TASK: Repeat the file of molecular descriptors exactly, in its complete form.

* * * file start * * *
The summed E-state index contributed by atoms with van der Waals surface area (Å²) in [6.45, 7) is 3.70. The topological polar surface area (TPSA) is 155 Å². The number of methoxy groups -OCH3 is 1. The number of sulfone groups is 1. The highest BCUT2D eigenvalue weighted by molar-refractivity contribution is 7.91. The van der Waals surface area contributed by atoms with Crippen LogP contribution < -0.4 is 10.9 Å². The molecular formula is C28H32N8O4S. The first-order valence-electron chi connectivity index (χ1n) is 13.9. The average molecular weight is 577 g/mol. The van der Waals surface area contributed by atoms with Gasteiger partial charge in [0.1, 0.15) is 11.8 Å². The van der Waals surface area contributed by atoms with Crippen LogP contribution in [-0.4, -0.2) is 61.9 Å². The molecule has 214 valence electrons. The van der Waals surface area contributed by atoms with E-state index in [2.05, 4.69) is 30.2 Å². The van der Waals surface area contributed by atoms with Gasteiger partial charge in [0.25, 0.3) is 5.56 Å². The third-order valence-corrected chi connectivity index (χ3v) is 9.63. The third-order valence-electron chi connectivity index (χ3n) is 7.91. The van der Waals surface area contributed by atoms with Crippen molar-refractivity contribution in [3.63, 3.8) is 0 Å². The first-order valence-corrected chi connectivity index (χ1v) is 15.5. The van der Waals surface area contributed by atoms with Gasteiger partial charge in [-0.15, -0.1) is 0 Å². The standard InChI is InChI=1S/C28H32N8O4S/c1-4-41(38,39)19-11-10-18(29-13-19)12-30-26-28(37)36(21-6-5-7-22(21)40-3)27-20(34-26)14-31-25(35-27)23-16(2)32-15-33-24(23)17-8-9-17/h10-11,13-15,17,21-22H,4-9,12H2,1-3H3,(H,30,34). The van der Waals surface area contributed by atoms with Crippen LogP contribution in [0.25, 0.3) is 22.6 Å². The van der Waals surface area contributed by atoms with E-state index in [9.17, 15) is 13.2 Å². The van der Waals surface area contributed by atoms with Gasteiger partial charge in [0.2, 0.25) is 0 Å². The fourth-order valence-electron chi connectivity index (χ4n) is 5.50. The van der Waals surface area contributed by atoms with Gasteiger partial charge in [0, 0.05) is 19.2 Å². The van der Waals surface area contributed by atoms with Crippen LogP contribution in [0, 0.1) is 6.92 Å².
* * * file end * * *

The summed E-state index contributed by atoms with van der Waals surface area (Å²) in [6.45, 7) is 3.70. The topological polar surface area (TPSA) is 155 Å². The number of methoxy groups -OCH3 is 1. The number of sulfone groups is 1. The highest BCUT2D eigenvalue weighted by molar-refractivity contribution is 7.91. The van der Waals surface area contributed by atoms with Crippen LogP contribution < -0.4 is 10.9 Å². The molecular formula is C28H32N8O4S. The first-order valence-electron chi connectivity index (χ1n) is 13.9. The average molecular weight is 577 g/mol. The van der Waals surface area contributed by atoms with Gasteiger partial charge in [0.1, 0.15) is 11.8 Å². The van der Waals surface area contributed by atoms with Crippen LogP contribution in [-0.4, -0.2) is 61.9 Å². The molecule has 214 valence electrons. The van der Waals surface area contributed by atoms with E-state index in [2.05, 4.69) is 30.2 Å². The van der Waals surface area contributed by atoms with Gasteiger partial charge in [0.25, 0.3) is 5.56 Å². The third-order valence-corrected chi connectivity index (χ3v) is 9.63. The third-order valence-electron chi connectivity index (χ3n) is 7.91. The van der Waals surface area contributed by atoms with Crippen molar-refractivity contribution in [3.63, 3.8) is 0 Å². The first-order valence-corrected chi connectivity index (χ1v) is 15.5. The van der Waals surface area contributed by atoms with Gasteiger partial charge in [-0.15, -0.1) is 0 Å². The standard InChI is InChI=1S/C28H32N8O4S/c1-4-41(38,39)19-11-10-18(29-13-19)12-30-26-28(37)36(21-6-5-7-22(21)40-3)27-20(34-26)14-31-25(35-27)23-16(2)32-15-33-24(23)17-8-9-17/h10-11,13-15,17,21-22H,4-9,12H2,1-3H3,(H,30,34). The van der Waals surface area contributed by atoms with Crippen LogP contribution in [0.25, 0.3) is 22.6 Å². The van der Waals surface area contributed by atoms with E-state index in [9.17, 15) is 13.2 Å². The van der Waals surface area contributed by atoms with Gasteiger partial charge in [0.2, 0.25) is 0 Å². The fourth-order valence-electron chi connectivity index (χ4n) is 5.50. The van der Waals surface area contributed by atoms with Gasteiger partial charge in [0, 0.05) is 19.2 Å². The van der Waals surface area contributed by atoms with Crippen LogP contribution in [0, 0.1) is 6.92 Å².